prompts in the request message. If a client does not honor the echo field
for whatever reason, then the client MUST err on the side of
masking input. A GUI client might like to have a checkbox toggling
echo/mask. Clients SHOULD NOT add any additional characters to the prompt
such as ": " (colon-space); the server is responsible for supplying all
text to be displayed to the user. Clients MUST also accept empty responses
from the user and pass them on as empty strings.
The following example shows how to perform keyboard-interactive authentication:
int authenticate_kbdint(ssh_session session)
int rc;
rc = ssh_userauth_kbdint(session, NULL, NULL);
while (rc == SSH_AUTH_INFO)
const char *name, *instruction;
int nprompts, iprompt;
name = ssh_userauth_kbdint_getname(session);
instruction = ssh_userauth_kbdint_getinstruction(session);
nprompts = ssh_userauth_kbdint_getnprompts(session);
if (strlen(name) > 0)
printf("%s\n", name);
if (strlen(instruction) > 0)
printf("%s\n", instruction);
for (iprompt = 0; iprompt < nprompts; iprompt++)
const char *prompt;
char echo;
prompt = ssh_userauth_kbdint_getprompt(session, iprompt, &echo);
if (echo)
char buffer[128], *ptr;
printf("%s", prompt);
if (fgets(buffer, sizeof(buffer), stdin) == NULL)
buffer[sizeof(buffer) - 1] = '\0';
if ((ptr = strchr(buffer, '\n')) != NULL)
*ptr = '\0';
if (ssh_userauth_kbdint_setanswer(session, iprompt, buffer) < 0)
memset(buffer, 0, strlen(buffer));
char *ptr;
ptr = getpass(prompt);
if (ssh_userauth_kbdint_setanswer(session, iprompt, ptr) < 0)
rc = ssh_userauth_kbdint(session, NULL, NULL);
return rc;
@see ssh_userauth_kbdint()
@see ssh_userauth_kbdint_getnprompts()
@see ssh_userauth_kbdint_getname()
@see ssh_userauth_kbdint_getinstruction()
@see ssh_userauth_kbdint_getprompt()
@see ssh_userauth_kbdint_setanswer()
@subsection none Authenticating with "none" method
The primary purpose of the "none" method is to get authenticated **without**
any credential. Don't do that, use one of the other authentication methods,
unless you really want to grant anonymous access.
If the account has no password, and if the server is configured to let you
pass, ssh_userauth_none() might answer SSH_AUTH_SUCCESS.
The following example shows how to perform "none" authentication:
int authenticate_none(ssh_session session)
int rc;
rc = ssh_userauth_none(session, NULL);
return rc;
@subsection auth_list Getting the list of supported authentications
You are not meant to choose a given authentication method, you can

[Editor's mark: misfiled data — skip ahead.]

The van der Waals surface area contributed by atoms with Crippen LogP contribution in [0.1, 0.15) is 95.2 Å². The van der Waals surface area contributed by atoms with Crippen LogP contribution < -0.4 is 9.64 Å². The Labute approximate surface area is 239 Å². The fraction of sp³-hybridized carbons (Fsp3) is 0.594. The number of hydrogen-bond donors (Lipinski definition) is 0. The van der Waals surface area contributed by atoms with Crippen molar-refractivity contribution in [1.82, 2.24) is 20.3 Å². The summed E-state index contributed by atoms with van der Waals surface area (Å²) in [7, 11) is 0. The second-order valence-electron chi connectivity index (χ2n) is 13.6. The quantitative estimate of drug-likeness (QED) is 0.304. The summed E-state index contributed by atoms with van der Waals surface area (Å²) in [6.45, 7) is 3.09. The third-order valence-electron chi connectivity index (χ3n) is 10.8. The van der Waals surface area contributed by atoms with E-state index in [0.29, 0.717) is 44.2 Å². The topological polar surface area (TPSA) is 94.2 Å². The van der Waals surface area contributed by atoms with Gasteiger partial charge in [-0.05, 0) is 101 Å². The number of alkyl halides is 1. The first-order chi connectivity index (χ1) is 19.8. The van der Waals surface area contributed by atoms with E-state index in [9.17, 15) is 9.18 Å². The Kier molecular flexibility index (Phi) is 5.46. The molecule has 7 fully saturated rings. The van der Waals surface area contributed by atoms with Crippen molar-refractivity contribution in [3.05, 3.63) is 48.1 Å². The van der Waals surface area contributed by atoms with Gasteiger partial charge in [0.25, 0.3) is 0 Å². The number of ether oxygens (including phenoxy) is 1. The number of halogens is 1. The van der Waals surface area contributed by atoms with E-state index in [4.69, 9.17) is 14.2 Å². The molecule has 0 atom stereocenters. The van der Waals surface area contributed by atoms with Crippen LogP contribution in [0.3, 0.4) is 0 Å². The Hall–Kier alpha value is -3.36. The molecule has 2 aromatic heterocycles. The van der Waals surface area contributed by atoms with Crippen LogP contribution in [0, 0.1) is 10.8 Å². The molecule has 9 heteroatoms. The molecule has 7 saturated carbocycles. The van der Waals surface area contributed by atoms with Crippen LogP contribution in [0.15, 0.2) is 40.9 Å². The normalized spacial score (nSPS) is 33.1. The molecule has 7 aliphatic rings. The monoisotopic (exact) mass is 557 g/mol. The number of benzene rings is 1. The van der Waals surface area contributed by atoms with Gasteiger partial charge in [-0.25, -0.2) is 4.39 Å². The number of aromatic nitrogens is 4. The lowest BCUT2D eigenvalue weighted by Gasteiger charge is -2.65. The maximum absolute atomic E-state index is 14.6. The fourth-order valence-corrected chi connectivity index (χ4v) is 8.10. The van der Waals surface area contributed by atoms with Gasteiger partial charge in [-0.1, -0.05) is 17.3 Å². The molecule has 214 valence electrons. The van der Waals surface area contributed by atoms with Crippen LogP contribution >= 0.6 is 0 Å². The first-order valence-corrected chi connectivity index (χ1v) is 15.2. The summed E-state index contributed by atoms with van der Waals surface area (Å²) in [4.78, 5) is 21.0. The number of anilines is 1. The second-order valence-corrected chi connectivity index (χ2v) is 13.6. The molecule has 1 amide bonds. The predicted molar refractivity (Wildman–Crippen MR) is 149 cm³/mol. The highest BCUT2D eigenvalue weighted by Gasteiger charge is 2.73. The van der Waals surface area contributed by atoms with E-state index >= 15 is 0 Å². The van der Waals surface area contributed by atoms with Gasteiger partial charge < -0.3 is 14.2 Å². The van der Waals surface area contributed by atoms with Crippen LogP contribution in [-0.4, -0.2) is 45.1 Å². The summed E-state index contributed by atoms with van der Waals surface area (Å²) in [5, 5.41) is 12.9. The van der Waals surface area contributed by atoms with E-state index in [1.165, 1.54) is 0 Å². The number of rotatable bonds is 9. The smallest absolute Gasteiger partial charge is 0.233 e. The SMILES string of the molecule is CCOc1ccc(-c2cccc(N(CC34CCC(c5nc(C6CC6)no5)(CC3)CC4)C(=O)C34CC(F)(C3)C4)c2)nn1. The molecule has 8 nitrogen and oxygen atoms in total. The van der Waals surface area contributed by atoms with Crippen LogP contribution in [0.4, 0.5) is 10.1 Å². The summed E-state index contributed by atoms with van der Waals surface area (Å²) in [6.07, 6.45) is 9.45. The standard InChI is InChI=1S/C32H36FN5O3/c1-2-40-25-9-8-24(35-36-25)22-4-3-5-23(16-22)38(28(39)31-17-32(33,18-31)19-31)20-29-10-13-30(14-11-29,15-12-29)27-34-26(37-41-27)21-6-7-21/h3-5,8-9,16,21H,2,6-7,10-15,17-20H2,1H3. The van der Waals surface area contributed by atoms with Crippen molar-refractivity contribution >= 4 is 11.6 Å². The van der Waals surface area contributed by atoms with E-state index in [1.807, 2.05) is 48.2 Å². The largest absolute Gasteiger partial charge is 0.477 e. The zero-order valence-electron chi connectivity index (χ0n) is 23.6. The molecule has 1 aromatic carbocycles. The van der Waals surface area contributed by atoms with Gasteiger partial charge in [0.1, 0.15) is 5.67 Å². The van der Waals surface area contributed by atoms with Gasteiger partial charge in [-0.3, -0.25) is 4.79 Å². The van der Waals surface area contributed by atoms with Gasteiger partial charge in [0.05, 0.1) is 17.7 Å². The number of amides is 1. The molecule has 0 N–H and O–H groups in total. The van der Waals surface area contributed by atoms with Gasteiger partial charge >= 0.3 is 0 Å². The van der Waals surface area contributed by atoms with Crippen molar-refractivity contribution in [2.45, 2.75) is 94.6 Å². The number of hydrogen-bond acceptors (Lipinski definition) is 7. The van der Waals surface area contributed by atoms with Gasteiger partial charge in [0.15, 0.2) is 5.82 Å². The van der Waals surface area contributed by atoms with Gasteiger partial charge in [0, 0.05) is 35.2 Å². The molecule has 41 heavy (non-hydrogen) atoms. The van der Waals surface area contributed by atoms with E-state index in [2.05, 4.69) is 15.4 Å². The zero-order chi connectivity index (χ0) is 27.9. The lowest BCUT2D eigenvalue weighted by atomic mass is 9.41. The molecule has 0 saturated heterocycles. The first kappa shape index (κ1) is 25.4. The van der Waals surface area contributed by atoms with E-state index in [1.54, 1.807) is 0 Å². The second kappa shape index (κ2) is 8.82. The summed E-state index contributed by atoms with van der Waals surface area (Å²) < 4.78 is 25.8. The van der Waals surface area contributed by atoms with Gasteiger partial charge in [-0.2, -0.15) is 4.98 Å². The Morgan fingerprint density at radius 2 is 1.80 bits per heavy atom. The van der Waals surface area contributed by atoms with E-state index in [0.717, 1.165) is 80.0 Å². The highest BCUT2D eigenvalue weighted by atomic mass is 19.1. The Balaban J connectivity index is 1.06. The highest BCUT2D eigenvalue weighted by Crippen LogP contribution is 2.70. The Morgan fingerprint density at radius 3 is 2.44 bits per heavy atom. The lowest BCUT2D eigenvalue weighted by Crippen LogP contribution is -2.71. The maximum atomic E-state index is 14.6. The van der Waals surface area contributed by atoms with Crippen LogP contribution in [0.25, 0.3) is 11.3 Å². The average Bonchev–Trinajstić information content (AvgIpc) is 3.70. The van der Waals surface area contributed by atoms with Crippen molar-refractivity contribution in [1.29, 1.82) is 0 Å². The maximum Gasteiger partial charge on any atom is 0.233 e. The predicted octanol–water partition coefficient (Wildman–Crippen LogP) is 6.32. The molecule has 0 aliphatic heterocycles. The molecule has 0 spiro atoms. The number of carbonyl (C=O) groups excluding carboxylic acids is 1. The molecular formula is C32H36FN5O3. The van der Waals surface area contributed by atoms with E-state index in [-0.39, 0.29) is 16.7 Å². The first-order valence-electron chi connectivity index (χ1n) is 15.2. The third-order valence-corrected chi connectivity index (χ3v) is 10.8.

let the server tell you which methods are available. Once you know them,
you try them one after the other.
The following example shows how to get the list of available authentication
methods with ssh_userauth_list() and how to use the result:
int test_several_auth_methods(ssh_session session)
int method, rc;
rc = ssh_userauth_none(session, NULL);
if (rc == SSH_AUTH_SUCCESS || rc == SSH_AUTH_ERROR) {
return rc;
method = ssh_userauth_list(session, NULL);
if (method & SSH_AUTH_METHOD_NONE)
{ // For the source code of function authenticate_none(),
// refer to the corresponding example
rc = authenticate_none(session);
if (rc == SSH_AUTH_SUCCESS) return rc;
{ // For the source code of function authenticate_pubkey(),
// refer to the corresponding example
rc = authenticate_pubkey(session);
if (rc == SSH_AUTH_SUCCESS) return rc;
{ // For the source code of function authenticate_kbdint(),
// refer to the corresponding example
rc = authenticate_kbdint(session);
if (rc == SSH_AUTH_SUCCESS) return rc;
{ // For the source code of function authenticate_password(),
// refer to the corresponding example
rc = authenticate_password(session);
if (rc == SSH_AUTH_SUCCESS) return rc;
@subsection banner Getting the banner
The SSH server might send a banner, which you can retrieve with
ssh_get_issue_banner(), then display to the user.
The following example shows how to retrieve and dispose the issue banner:
int display_banner(ssh_session session)
int rc;
char *banner;
*** Does not work without calling ssh_userauth_none() first ***
*** That will be fixed ***
rc = ssh_userauth_none(session, NULL);
if (rc == SSH_AUTH_ERROR)
return rc;
banner = ssh_get_issue_banner(session);
if (banner)
printf("%s\n", banner);
return rc;